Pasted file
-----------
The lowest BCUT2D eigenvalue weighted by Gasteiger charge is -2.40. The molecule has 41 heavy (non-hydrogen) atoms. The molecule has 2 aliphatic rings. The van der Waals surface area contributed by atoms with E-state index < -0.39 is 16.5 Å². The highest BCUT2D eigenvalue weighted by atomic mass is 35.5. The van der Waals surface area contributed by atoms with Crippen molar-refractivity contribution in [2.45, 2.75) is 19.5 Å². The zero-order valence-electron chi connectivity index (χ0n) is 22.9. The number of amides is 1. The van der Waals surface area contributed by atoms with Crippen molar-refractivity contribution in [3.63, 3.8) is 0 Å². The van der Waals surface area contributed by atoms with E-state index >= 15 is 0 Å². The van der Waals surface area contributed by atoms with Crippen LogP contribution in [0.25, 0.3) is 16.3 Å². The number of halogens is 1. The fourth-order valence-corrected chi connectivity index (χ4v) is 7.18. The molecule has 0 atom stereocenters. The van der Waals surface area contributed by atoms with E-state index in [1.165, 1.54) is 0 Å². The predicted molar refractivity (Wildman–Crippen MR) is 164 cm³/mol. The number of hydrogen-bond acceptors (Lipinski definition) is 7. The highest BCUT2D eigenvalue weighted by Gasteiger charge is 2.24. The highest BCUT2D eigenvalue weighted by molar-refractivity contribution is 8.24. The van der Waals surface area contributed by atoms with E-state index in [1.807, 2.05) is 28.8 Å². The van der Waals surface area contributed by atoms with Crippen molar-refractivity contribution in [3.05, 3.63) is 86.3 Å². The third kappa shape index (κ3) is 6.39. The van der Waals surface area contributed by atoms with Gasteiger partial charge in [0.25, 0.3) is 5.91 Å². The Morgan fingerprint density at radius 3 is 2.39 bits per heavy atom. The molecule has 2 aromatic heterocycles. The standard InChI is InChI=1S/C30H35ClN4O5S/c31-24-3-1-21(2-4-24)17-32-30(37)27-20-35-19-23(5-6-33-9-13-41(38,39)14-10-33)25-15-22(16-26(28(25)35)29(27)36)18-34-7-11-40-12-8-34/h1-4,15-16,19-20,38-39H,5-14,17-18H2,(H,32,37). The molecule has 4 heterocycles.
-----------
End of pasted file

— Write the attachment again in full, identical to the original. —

The lowest BCUT2D eigenvalue weighted by Gasteiger charge is -2.40. The molecule has 41 heavy (non-hydrogen) atoms. The molecule has 2 aliphatic rings. The van der Waals surface area contributed by atoms with E-state index < -0.39 is 16.5 Å². The highest BCUT2D eigenvalue weighted by atomic mass is 35.5. The van der Waals surface area contributed by atoms with Crippen molar-refractivity contribution in [2.45, 2.75) is 19.5 Å². The zero-order valence-electron chi connectivity index (χ0n) is 22.9. The number of amides is 1. The van der Waals surface area contributed by atoms with Crippen molar-refractivity contribution in [3.63, 3.8) is 0 Å². The van der Waals surface area contributed by atoms with E-state index >= 15 is 0 Å². The van der Waals surface area contributed by atoms with Crippen LogP contribution in [0.25, 0.3) is 16.3 Å². The number of halogens is 1. The fourth-order valence-corrected chi connectivity index (χ4v) is 7.18. The molecule has 0 atom stereocenters. The van der Waals surface area contributed by atoms with E-state index in [1.165, 1.54) is 0 Å². The predicted molar refractivity (Wildman–Crippen MR) is 164 cm³/mol. The number of hydrogen-bond acceptors (Lipinski definition) is 7. The highest BCUT2D eigenvalue weighted by Gasteiger charge is 2.24. The highest BCUT2D eigenvalue weighted by molar-refractivity contribution is 8.24. The van der Waals surface area contributed by atoms with E-state index in [1.807, 2.05) is 28.8 Å². The van der Waals surface area contributed by atoms with Crippen molar-refractivity contribution in [3.05, 3.63) is 86.3 Å². The third kappa shape index (κ3) is 6.39. The van der Waals surface area contributed by atoms with Gasteiger partial charge in [0.25, 0.3) is 5.91 Å². The Morgan fingerprint density at radius 3 is 2.39 bits per heavy atom. The molecule has 2 aromatic heterocycles. The standard InChI is InChI=1S/C30H35ClN4O5S/c31-24-3-1-21(2-4-24)17-32-30(37)27-20-35-19-23(5-6-33-9-13-41(38,39)14-10-33)25-15-22(16-26(28(25)35)29(27)36)18-34-7-11-40-12-8-34/h1-4,15-16,19-20,38-39H,5-14,17-18H2,(H,32,37). The molecule has 4 heterocycles.